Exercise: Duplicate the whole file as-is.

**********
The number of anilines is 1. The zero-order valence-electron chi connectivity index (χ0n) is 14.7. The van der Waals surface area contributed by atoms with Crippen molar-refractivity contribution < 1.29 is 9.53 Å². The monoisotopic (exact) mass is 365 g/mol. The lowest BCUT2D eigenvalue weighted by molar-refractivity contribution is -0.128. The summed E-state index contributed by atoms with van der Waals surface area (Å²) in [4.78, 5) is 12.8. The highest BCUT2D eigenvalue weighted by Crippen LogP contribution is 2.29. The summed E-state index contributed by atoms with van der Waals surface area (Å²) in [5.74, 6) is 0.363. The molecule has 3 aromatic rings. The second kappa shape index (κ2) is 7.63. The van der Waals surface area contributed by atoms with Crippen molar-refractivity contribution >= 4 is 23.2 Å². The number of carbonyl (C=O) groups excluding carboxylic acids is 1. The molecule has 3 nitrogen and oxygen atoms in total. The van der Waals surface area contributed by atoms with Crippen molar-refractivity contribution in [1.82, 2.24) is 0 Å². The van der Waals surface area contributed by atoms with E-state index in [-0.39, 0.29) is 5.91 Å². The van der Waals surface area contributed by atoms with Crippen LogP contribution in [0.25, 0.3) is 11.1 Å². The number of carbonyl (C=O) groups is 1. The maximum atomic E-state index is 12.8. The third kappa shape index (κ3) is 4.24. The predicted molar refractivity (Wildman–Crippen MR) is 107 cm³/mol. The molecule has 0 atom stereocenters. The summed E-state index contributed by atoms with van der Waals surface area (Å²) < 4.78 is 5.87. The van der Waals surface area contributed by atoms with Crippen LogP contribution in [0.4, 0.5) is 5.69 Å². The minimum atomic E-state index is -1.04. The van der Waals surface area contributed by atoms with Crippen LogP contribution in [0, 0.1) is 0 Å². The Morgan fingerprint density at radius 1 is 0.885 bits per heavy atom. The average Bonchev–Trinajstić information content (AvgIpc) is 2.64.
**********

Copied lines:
The number of anilines is 1. The zero-order valence-electron chi connectivity index (χ0n) is 14.7. The van der Waals surface area contributed by atoms with Crippen molar-refractivity contribution < 1.29 is 9.53 Å². The monoisotopic (exact) mass is 365 g/mol. The lowest BCUT2D eigenvalue weighted by molar-refractivity contribution is -0.128. The summed E-state index contributed by atoms with van der Waals surface area (Å²) in [4.78, 5) is 12.8. The highest BCUT2D eigenvalue weighted by Crippen LogP contribution is 2.29. The summed E-state index contributed by atoms with van der Waals surface area (Å²) in [5.74, 6) is 0.363. The molecule has 3 aromatic rings. The second kappa shape index (κ2) is 7.63. The van der Waals surface area contributed by atoms with Crippen molar-refractivity contribution >= 4 is 23.2 Å². The number of carbonyl (C=O) groups excluding carboxylic acids is 1. The molecule has 3 nitrogen and oxygen atoms in total. The van der Waals surface area contributed by atoms with Crippen molar-refractivity contribution in [1.82, 2.24) is 0 Å². The van der Waals surface area contributed by atoms with E-state index in [-0.39, 0.29) is 5.91 Å². The van der Waals surface area contributed by atoms with Crippen LogP contribution in [0.25, 0.3) is 11.1 Å². The number of carbonyl (C=O) groups is 1. The maximum atomic E-state index is 12.8. The third kappa shape index (κ3) is 4.24. The predicted molar refractivity (Wildman–Crippen MR) is 107 cm³/mol. The molecule has 0 atom stereocenters. The summed E-state index contributed by atoms with van der Waals surface area (Å²) < 4.78 is 5.87. The van der Waals surface area contributed by atoms with Crippen LogP contribution in [0.4, 0.5) is 5.69 Å². The minimum atomic E-state index is -1.04. The van der Waals surface area contributed by atoms with Crippen LogP contribution in [0, 0.1) is 0 Å². The Morgan fingerprint density at radius 1 is 0.885 bits per heavy atom. The average Bonchev–Trinajstić information content (AvgIpc) is 2.64.